"It usually takes a few day for the Resonant to adjust to the… changes," Banner adds. "They'll have trouble with talking, with motor functions, and so on. Though again, seeing that Loki isn't human…"

"And Stark is a genius," Coulson agrees. "So it might take them more or less time. It's impossible to tell."

"And in the meantime, the news media is having a field day," Fury mutters, grabbing a nearby tablet. "They've been going on and on about nothing but the Resonance of Tony Stark. Who even cares that alien held a city square full of people hostage – Tony Stark is Resonating."

"And Stark Industries?" Romanoff asks quietly.

"Publicly they've cut Stark out," Fury says and hands over the tablet.

"Trying to save face before people remember than it's an alien who held a city square full of people hostage that Stark's Resonating with?" she asks with a grim smile.

"Hm," Fury agrees and glares at the screens showing Stark's and Loki's cell. "Now question is – what the hell will we do with them once they're done Resonating? Stark is one of ours – but he's going to be half of Loki soon."

"Loki will be half Stark," Steve points out. "You can't hold one accountable for the other – legally or morally you can't hold neither of them accountable for anything once they're through."

"Well, one of them isn't human," Fury scoffs. "Neither of them will be human once they're through, probably."

That is when Loki's skin starts to flicker on screen, streaks of blue showing through the pale skin. As they watch, he and Stark seem to struggle with something – but it is a loosing battle. Whatever is happening to Loki is just as irreversible as the Resonance, and as they watch, Loki's skin bleeds to blue, his eyes turning red.

Thor makes a face and bows his head. "I will take them to Asgard," he says then. "However it will turn out, Loki is still – he is –"

"You can't hold Stark responsible for whatever he's done," Steve says urgently. "And Stark doesn't have a choice. Loki doesn't either, really, and once this is through –"

"He's still my brother – they are both my brothers now," Thor says sharply. "And they always will be." He stops and takes a deep breath. "This is unpredecented among the Aesir – I have never heard of an Asgardian or otherwise doing this… resonance with a human. No, none can be held accountable here – I do see that."

There is a beat of silence as Thor struggles with his emotions. "But they are my brothers. You are unprepared to care for them. I am not. If no other solution can be reached… I will take them to Asgard."


It's midnight where ever the Helicarrier is at that particular time, when the Resonance ends. There is a last resounding boom that's felt by everyone through their very core, and then eerie silence. After the constant pounding that had been going on for days, the silence is unsettling.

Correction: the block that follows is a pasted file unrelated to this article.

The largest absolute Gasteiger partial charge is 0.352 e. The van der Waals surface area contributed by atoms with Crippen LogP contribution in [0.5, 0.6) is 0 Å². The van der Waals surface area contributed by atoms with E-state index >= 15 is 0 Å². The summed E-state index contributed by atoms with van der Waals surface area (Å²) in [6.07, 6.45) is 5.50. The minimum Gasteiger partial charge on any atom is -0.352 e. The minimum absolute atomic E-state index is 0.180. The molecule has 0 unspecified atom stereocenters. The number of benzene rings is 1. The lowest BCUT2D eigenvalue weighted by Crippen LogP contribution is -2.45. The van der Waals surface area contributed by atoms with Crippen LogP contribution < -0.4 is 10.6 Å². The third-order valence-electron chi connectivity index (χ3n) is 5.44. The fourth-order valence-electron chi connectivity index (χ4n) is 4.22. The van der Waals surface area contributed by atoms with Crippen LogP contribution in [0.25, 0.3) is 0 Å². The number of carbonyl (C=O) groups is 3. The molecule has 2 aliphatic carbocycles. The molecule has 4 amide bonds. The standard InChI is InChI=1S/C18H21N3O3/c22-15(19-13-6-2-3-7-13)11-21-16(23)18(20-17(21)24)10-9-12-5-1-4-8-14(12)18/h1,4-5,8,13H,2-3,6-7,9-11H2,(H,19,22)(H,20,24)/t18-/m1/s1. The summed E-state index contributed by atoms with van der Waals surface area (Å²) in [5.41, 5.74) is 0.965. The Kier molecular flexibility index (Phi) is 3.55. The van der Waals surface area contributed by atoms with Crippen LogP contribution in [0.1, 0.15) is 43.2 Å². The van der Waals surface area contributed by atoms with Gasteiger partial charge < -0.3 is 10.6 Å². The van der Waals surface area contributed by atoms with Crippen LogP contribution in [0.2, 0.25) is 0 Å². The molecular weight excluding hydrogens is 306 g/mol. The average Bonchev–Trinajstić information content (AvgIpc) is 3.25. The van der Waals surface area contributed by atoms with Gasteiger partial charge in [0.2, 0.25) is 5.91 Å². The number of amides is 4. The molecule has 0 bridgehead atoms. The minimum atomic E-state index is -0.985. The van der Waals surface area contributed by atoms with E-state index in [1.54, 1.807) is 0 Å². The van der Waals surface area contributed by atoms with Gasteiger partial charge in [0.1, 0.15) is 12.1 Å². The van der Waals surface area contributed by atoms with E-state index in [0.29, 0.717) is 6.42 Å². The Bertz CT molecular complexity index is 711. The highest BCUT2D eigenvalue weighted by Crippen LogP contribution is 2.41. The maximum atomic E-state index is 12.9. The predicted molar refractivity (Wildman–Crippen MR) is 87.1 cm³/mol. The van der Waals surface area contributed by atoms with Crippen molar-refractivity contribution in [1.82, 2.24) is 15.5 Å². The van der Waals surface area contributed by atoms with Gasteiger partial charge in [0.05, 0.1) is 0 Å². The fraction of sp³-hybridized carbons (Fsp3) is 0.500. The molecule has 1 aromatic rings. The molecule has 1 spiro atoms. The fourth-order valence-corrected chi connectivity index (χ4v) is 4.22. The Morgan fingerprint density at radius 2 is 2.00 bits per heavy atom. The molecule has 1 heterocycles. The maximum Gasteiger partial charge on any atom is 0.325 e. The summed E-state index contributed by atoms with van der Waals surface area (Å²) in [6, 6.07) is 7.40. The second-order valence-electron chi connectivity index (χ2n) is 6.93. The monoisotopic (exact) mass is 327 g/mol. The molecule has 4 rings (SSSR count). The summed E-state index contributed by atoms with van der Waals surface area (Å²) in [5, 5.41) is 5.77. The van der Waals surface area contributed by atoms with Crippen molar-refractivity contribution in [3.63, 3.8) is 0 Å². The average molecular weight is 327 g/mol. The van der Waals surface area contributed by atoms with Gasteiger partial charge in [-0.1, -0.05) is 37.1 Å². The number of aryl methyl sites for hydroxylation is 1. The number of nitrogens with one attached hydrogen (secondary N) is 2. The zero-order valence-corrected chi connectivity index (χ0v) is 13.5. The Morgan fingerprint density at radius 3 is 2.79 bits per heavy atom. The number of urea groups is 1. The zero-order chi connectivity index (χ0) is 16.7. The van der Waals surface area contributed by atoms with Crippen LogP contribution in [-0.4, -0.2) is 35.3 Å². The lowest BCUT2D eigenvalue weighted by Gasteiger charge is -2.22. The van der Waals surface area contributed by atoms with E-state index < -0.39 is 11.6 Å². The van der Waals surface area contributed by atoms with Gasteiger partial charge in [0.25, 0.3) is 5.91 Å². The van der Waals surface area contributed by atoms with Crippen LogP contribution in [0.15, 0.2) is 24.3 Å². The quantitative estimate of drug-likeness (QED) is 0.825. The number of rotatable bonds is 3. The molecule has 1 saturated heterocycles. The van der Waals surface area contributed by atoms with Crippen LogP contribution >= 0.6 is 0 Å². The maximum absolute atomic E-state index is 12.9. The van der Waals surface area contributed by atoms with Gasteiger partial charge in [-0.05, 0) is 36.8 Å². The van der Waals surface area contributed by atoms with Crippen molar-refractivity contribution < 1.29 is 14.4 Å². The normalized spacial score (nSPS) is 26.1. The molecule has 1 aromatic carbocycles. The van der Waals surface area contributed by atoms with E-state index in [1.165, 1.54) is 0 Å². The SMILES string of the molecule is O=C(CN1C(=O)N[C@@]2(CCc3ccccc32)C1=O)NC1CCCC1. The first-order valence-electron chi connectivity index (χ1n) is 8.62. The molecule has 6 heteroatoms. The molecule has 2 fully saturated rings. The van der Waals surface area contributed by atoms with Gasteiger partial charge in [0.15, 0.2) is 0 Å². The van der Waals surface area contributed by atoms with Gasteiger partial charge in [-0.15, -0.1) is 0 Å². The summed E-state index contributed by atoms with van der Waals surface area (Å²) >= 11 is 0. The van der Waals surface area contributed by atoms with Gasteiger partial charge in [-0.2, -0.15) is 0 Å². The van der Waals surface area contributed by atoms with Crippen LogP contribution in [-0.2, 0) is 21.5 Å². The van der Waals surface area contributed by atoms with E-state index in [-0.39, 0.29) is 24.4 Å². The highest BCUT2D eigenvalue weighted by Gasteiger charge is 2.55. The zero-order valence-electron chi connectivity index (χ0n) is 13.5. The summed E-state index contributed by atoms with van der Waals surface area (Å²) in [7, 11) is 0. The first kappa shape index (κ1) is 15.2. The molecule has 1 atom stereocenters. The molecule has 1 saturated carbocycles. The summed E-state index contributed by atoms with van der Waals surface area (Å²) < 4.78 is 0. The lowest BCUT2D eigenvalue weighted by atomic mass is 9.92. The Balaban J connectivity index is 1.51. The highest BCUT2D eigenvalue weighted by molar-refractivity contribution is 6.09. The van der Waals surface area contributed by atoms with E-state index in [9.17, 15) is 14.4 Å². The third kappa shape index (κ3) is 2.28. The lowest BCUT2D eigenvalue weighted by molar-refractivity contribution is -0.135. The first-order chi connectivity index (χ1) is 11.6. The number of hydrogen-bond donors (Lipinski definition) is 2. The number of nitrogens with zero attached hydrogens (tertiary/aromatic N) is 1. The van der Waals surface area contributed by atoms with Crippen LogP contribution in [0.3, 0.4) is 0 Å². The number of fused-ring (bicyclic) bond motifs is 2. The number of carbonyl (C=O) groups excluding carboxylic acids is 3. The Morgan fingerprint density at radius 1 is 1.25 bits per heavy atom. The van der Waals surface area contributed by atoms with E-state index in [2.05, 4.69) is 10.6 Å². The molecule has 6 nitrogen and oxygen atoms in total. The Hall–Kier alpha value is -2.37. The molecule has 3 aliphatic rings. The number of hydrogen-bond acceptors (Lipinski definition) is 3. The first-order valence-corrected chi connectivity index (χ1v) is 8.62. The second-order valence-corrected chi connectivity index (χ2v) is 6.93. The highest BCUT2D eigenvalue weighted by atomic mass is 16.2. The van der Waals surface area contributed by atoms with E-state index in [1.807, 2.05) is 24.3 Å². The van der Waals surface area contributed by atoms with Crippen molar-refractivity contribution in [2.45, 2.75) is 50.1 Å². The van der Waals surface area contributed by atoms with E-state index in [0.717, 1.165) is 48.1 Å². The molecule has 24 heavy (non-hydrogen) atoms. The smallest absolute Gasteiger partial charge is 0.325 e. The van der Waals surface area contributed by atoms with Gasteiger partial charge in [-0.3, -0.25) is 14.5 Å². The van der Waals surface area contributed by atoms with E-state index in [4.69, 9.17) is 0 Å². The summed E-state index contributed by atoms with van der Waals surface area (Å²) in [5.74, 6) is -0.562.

But nowhere near as unsettling as Loki and Stark are.

Steve has seen Resonants' before – back when they'd still been called Soulmates. The pair he'd seen had seemed so happy and perfect, smiling and laughing in unison as he signed their posters and bid them good day. They'd seemed special.

Loki and Stark, sporting the exact same expression, tilting their heads exact same way, moving their hands and legs the same as they tried to figure out how to move as single person in two bodies… it just seems disquieting. Maybe it is just seeing the whole thing through eyes of future and their bias against Resonance, but…

"Brother?" Thor asks, approaching the cell. The little redhead woman – Virginia Potts, CEO of Stark Industries – and the black man – Colonel Rhodes, also known as Warmachine – both stand back and just watch warily, their eyes wet and faces pale.

"Brother, how do you feel?"

Stark and Loki turn to him in unison and scowl at him in exact same way. Their mouths open and close as they attempt to make a sound. They manage a derisive little click and in the end, they just shrug – both together.

The ginger woman steps forward. "Tony?" she asks, her voice wobbling.

They frown at her in turn, and then look away with something like guilt, touching their chests. Loki's finger traces a circle over his armour. Stark's runs around the edge of arc reactor that's shining through his shirt.

"Apologies, Pep," they finally say, in two voices.

The woman lets out a sob and turns away.

"Still feeling like taking over the world?" Colonel Rhodes asks with poor attempt at humour, his eyes hard and intent.

"Heh," Stark/Loki answers with mean little smiles and nothing else.


In the end, Thor takes them to Asgard – them and the Tesseract. The sceptre stays on Earth – in the guardianship of SHIELD. The news learn none of that, of course – as far as they know, what became of Tony Stark went into seclusion after his Resonance, and people can only speculate on who and what he became.

Steve thinks sometimes of how they'd looked, Loki and Stark, standing with Stark's casual slouch and yet the proud tilt of Loki's chin, a increasingly smooth blend of stiff pride and confident swagger – and yet with shadows in both eyes that made them flinty and sharp.

It didn't look like happiness.

It didn't look like perfection.